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Conservatives dominate Polish vote, capitalize on spending

WARSAW, Poland (AP) — Poland's conservative ruling Law and Justice party capitalized on its popular social spending policies to do even better at the ballot box than when it swept to power four years ago, according to nearly complete results reported Monday.

If confirmed, the results from Sunday's general election would be the strongest showing for a single Polish party in a parliamentary election in 30 years, since Poland threw off communism to establish democracy.

Law and Justice won just under 44% of Sunday's vote, up from 38% in 2015, according to results reported by the state electoral commission based on 99.5% of the votes. Under the Polish system for seat distribution, the party will still have a majority in the 460-seat lower house of parliament, but only a few seats more than before.

The Civic Coalition, a centrist alliance built around the Civic Platform party, once led by EU leader Donald Tusk, was running second with over 27% support. Pending results from voting abroad could still adjust the figures somewhat.

Turnout was at a record high of over 61% in a sign of how important voters on all sides considered this election. Despite the win, Law and Justice leaders were not overly enthusiastic. The result leaves them short of the two-thirds majority that they sought to change the constitution as they reshape Poland into a modern state rooted in a conservative Roman Catholic outlook that rejects abortion and gay rights.

"We achieved a lot, but we deserve more," party leader Jaroslaw Kaczynski declared in a victory speech late Sunday. A political adviser to the ruling party, Andrzej Zybertowicz, said that Kaczynski had counted on a "strong advantage in parliament."

A left-wing alliance build around the Democratic Left Alliance came in third with over 12% support, which brought the left back into parliament after having no representation there over the past four years.

The conservative agrarian Polish People's Party, in alliance with an anti-establishment party led by a rock star, Kukiz 15, got nearly 9%. Confederation, a new far-right group that is openly anti-Semitic and homophobic, was set to enter parliament after winning 6.8% of the vote.

In the less powerful 100-seat Senate, Sunday's vote saw Law and Justice falling short of a majority. It won just under 45% support. The Civic Coalition won above 35% of the vote, the Polish People's Party had nearly 6% and the left-wing alliance captured just over 2%.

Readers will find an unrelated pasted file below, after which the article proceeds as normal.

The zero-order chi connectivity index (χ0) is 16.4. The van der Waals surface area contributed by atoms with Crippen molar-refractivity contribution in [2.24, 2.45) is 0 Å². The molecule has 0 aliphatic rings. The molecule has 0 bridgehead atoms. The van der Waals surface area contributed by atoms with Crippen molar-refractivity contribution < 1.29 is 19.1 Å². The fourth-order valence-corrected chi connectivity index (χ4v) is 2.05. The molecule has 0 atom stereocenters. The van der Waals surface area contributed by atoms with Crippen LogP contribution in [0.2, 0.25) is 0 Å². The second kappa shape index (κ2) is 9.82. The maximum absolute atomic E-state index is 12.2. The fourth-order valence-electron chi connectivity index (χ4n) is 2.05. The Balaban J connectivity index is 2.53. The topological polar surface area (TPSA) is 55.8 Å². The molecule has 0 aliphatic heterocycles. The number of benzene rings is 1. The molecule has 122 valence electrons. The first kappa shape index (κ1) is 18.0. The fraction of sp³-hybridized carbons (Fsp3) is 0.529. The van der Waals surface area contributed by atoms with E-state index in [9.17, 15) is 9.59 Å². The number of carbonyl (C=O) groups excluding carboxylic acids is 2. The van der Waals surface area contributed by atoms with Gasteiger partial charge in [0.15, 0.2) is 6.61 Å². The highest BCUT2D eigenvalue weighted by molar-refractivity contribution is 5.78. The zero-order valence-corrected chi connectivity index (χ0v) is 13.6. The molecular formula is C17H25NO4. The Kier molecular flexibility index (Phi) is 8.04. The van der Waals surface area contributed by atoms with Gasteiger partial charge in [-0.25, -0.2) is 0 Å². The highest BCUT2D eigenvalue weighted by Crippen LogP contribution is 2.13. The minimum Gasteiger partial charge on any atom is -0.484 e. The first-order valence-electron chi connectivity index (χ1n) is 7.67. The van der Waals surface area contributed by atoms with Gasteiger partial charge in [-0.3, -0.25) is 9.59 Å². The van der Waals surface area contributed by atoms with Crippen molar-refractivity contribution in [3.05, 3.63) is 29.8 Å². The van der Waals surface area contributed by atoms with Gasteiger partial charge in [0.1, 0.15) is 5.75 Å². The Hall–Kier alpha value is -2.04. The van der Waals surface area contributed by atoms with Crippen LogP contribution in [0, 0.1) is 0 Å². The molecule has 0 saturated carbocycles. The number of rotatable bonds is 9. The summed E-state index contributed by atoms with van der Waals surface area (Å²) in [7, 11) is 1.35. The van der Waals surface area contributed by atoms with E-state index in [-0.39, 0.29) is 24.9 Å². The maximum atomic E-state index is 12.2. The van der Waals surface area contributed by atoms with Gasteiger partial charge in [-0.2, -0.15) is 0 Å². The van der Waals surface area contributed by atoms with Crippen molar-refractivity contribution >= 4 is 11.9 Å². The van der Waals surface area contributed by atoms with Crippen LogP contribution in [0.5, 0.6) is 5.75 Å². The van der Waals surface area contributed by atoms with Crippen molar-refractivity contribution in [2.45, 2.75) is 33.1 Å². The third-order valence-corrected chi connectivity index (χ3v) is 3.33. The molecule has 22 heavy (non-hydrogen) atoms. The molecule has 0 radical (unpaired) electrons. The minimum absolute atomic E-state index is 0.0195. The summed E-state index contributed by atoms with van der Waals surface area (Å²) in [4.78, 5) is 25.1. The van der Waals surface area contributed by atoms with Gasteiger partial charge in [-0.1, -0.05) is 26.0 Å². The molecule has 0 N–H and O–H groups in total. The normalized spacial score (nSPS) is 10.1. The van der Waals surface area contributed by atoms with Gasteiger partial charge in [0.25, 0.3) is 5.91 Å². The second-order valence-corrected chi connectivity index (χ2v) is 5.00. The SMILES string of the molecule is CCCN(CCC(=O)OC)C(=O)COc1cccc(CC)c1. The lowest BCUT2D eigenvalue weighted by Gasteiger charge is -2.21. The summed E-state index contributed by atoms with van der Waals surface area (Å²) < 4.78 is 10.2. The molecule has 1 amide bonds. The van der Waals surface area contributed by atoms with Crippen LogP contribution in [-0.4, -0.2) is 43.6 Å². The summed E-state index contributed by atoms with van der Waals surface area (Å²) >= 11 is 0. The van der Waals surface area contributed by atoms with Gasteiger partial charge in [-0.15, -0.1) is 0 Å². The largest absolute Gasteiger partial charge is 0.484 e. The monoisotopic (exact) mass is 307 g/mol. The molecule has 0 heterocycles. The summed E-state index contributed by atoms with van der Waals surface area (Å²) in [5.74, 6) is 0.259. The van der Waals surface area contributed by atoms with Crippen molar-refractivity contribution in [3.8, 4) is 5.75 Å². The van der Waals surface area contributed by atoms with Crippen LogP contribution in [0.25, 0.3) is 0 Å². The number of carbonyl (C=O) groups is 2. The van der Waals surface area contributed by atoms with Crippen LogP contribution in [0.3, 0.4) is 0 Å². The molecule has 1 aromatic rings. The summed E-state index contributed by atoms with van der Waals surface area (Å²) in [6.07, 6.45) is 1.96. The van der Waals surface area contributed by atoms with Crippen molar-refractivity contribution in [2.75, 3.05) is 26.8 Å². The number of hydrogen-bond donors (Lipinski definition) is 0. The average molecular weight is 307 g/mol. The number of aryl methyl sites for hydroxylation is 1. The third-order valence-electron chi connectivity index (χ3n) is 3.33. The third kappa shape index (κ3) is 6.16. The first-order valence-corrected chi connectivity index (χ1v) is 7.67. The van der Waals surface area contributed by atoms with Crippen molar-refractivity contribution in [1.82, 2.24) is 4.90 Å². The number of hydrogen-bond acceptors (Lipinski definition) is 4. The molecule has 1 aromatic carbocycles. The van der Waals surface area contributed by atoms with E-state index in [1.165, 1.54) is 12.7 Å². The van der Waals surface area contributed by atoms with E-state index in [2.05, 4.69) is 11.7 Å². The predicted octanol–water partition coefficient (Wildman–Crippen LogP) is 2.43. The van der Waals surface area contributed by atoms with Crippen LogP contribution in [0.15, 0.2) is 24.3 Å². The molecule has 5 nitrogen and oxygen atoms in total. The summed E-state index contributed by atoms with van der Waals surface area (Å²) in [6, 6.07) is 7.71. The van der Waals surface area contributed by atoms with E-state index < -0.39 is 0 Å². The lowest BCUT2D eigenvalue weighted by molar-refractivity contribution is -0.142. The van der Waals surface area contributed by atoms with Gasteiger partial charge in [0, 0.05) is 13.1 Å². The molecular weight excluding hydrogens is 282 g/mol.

Law and Justice, which has governed Poland since 2015, is popular both for its social conservatism and generous social spending, including a program that gives families a monthly stipend of 500 zlotys ($125) for each child. It ran a campaign that highlighted its social programs and vowed to defend traditional Roman Catholic values.

In the past, Kaczynski has said he wants a new constitution to "guarantee true democracy" and limit legal protections for lawmakers, judges and prosecutors. Critics fear that would amount to a power grab, given the party's track record on the judiciary and the media.

According to the European Union, the ruling party's overhaul of Poland's courts and public prosecution over the past four years has eroded the country's judicial independence. The party also used public media to promote its successes and to cast a poor light on the opposition. Public media programing, in many cases, depicted the LGBT rights movement as a dire threat to Poland, echoing the rhetoric of members of the ruling party, Confederation and the Catholic Church.

The Organization for Security and Cooperation in Europe, which monitored the campaign, said "clear media bias" and intolerant rhetoric detracted from an election that was otherwise well-run. "These elections were well-organized ahead of the vote, but while voters stepping into the polling booth had numerous options available to them, their ability to make an informed choice was undermined by a lack of impartiality in the media, especially the public broadcaster," said Jan Petersen, who headed the election observation mission.

He added that: "The use of discriminatory rhetoric by a number of leading political figures is of serious concern in a democratic society."

Monika Scislowska contributed to this report.

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